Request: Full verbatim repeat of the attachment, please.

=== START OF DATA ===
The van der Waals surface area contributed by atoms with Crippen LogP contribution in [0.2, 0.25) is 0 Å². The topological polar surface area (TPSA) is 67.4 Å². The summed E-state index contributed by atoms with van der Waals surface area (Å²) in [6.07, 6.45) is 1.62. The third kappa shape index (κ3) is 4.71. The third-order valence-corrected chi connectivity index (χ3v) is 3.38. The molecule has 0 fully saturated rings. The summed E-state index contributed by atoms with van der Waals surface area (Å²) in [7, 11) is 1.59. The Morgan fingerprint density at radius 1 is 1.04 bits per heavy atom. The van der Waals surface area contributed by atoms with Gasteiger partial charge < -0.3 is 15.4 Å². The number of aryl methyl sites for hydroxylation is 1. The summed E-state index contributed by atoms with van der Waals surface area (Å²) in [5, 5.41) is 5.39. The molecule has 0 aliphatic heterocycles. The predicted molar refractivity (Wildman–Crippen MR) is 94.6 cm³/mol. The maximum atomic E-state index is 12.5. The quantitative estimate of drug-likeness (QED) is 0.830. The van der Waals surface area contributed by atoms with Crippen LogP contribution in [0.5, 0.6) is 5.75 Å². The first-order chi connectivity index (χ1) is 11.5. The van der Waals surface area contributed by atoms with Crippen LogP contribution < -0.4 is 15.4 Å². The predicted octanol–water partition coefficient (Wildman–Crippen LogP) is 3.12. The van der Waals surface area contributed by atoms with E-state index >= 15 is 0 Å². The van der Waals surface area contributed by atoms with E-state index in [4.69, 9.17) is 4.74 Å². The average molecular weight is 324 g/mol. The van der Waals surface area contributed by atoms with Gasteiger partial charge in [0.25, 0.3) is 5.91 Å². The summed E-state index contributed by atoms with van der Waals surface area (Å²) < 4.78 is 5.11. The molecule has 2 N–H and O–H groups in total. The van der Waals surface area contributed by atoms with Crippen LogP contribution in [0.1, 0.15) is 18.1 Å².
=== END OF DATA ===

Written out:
The van der Waals surface area contributed by atoms with Crippen LogP contribution in [0.2, 0.25) is 0 Å². The topological polar surface area (TPSA) is 67.4 Å². The summed E-state index contributed by atoms with van der Waals surface area (Å²) in [6.07, 6.45) is 1.62. The third kappa shape index (κ3) is 4.71. The third-order valence-corrected chi connectivity index (χ3v) is 3.38. The molecule has 0 fully saturated rings. The summed E-state index contributed by atoms with van der Waals surface area (Å²) in [7, 11) is 1.59. The Morgan fingerprint density at radius 1 is 1.04 bits per heavy atom. The van der Waals surface area contributed by atoms with Gasteiger partial charge < -0.3 is 15.4 Å². The number of aryl methyl sites for hydroxylation is 1. The summed E-state index contributed by atoms with van der Waals surface area (Å²) in [5, 5.41) is 5.39. The molecule has 0 aliphatic heterocycles. The predicted molar refractivity (Wildman–Crippen MR) is 94.6 cm³/mol. The maximum atomic E-state index is 12.5. The quantitative estimate of drug-likeness (QED) is 0.830. The van der Waals surface area contributed by atoms with Crippen LogP contribution in [0.5, 0.6) is 5.75 Å². The first-order chi connectivity index (χ1) is 11.5. The van der Waals surface area contributed by atoms with Crippen LogP contribution < -0.4 is 15.4 Å². The predicted octanol–water partition coefficient (Wildman–Crippen LogP) is 3.12. The van der Waals surface area contributed by atoms with E-state index >= 15 is 0 Å². The van der Waals surface area contributed by atoms with E-state index in [4.69, 9.17) is 4.74 Å². The average molecular weight is 324 g/mol. The van der Waals surface area contributed by atoms with Gasteiger partial charge in [0.25, 0.3) is 5.91 Å². The summed E-state index contributed by atoms with van der Waals surface area (Å²) < 4.78 is 5.11. The molecule has 2 N–H and O–H groups in total. The van der Waals surface area contributed by atoms with Crippen LogP contribution in [0.1, 0.15) is 18.1 Å².